Salads and Salad Dressings

Salads, which constitute a course in almost every dinner, but a few years since seldom appeared on the table. They, are now made in an endless variety of ways, and are composed of meat, fish, vegetables (alone or in combination) or fruits, with the addition of a dressing. The salad plants, lettuce, watercress, chiccory, cucumbers, etc., contain but little nutriment, but are cooling, refreshing, and assist in stimulating the appetite. They are valuable for the water and potash salts they contain. The olive oil, which usually forms the largest part of the dressing, furnishes nutriment, and is of much value to the system.

Salads made of greens should always be served crisp and cold. The vegetables should be thoroughly washed, allowed to stand in cold or ice water until crisp, then drained and spread on a towel and set aside in a cold place until serving time. See Lettuce. Dressing may be added at table or just before sending to table. If greens are allowed to stand in dressing they will soon wilt. It should be remembered that winter greens are raised under glass and should be treated as any other hothouse plant. Lettuce will be affected by a change of temperature and wilt just as quickly as delicate flowers.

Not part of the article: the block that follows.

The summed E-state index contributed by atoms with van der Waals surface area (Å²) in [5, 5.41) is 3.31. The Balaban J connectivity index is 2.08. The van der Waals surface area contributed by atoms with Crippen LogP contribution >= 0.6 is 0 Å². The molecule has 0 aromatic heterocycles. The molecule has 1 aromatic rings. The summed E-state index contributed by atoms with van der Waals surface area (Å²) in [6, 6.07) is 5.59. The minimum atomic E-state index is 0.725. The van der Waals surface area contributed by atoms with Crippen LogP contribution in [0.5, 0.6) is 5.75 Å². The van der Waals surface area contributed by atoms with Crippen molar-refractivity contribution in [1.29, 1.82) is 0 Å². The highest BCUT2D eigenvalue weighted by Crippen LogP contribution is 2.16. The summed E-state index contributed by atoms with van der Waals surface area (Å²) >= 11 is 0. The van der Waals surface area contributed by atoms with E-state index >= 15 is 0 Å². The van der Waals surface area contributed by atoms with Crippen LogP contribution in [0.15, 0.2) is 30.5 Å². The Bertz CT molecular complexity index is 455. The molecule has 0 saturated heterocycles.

Canned or cold cooked left-over vegetables are well utilized in salads, but are best mixed with French Dressing and allowed to stand in a cold place one hour before serving. Where several vegetables are used in the same salad they should be marinated separately, and arranged for serving just before sending to table.

Meat for salads should be freed from skin and gristle, cut in small cubes, and allowed to stand mixed with French Dressing before combining with vegetables. Fish should be flaked or cut in cubes.
Where salads are dressed at table, first sprinkle with salt and pepper, add oil, and lastly vinegar. If vinegar is added before oil, the greens will become wet, and oil will not cling, but settle to bottom of bowl.

A Chapon. Remove a small piece from end of French loaf and rub over with a clove of garlic, first dipped in salt. Place in bottom of salad bowl before arranging salad. A chapon is often used in vegetable salads, and gives an agreeable additional flavor.

To Marinate. The word marinate, used in cookery, means to add salt, pepper, oil, and vinegar to a salad ingredient or mixture and let stand until well seasoned.

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